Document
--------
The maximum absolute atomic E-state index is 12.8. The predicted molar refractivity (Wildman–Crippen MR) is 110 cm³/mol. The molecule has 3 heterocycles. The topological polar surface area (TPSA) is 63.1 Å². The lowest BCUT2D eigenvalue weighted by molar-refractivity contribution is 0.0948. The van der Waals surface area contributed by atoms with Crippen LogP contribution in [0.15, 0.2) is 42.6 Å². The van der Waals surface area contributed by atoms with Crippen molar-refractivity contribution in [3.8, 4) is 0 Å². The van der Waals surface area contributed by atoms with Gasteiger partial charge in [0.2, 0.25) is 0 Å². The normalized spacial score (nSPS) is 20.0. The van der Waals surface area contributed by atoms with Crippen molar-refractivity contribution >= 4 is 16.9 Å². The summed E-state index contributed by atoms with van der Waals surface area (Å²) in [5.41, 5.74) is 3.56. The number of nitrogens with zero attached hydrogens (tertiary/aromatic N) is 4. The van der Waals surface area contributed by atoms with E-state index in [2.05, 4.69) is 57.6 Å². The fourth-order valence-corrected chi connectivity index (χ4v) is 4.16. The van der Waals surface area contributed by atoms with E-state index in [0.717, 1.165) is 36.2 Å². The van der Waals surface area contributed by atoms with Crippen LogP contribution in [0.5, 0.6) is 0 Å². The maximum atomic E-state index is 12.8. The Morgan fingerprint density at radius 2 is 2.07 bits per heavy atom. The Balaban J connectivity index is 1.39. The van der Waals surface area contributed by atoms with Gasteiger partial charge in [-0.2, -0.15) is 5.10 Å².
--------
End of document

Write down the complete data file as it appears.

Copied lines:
The maximum absolute atomic E-state index is 12.8. The predicted molar refractivity (Wildman–Crippen MR) is 110 cm³/mol. The molecule has 3 heterocycles. The topological polar surface area (TPSA) is 63.1 Å². The lowest BCUT2D eigenvalue weighted by molar-refractivity contribution is 0.0948. The van der Waals surface area contributed by atoms with Crippen LogP contribution in [0.15, 0.2) is 42.6 Å². The van der Waals surface area contributed by atoms with Crippen molar-refractivity contribution in [3.8, 4) is 0 Å². The van der Waals surface area contributed by atoms with Gasteiger partial charge in [0.2, 0.25) is 0 Å². The normalized spacial score (nSPS) is 20.0. The van der Waals surface area contributed by atoms with Crippen molar-refractivity contribution >= 4 is 16.9 Å². The summed E-state index contributed by atoms with van der Waals surface area (Å²) in [5.41, 5.74) is 3.56. The number of nitrogens with zero attached hydrogens (tertiary/aromatic N) is 4. The van der Waals surface area contributed by atoms with E-state index in [2.05, 4.69) is 57.6 Å². The fourth-order valence-corrected chi connectivity index (χ4v) is 4.16. The van der Waals surface area contributed by atoms with E-state index in [0.717, 1.165) is 36.2 Å². The van der Waals surface area contributed by atoms with Crippen LogP contribution in [0.5, 0.6) is 0 Å². The maximum atomic E-state index is 12.8. The Morgan fingerprint density at radius 2 is 2.07 bits per heavy atom. The Balaban J connectivity index is 1.39. The van der Waals surface area contributed by atoms with Gasteiger partial charge in [-0.2, -0.15) is 5.10 Å².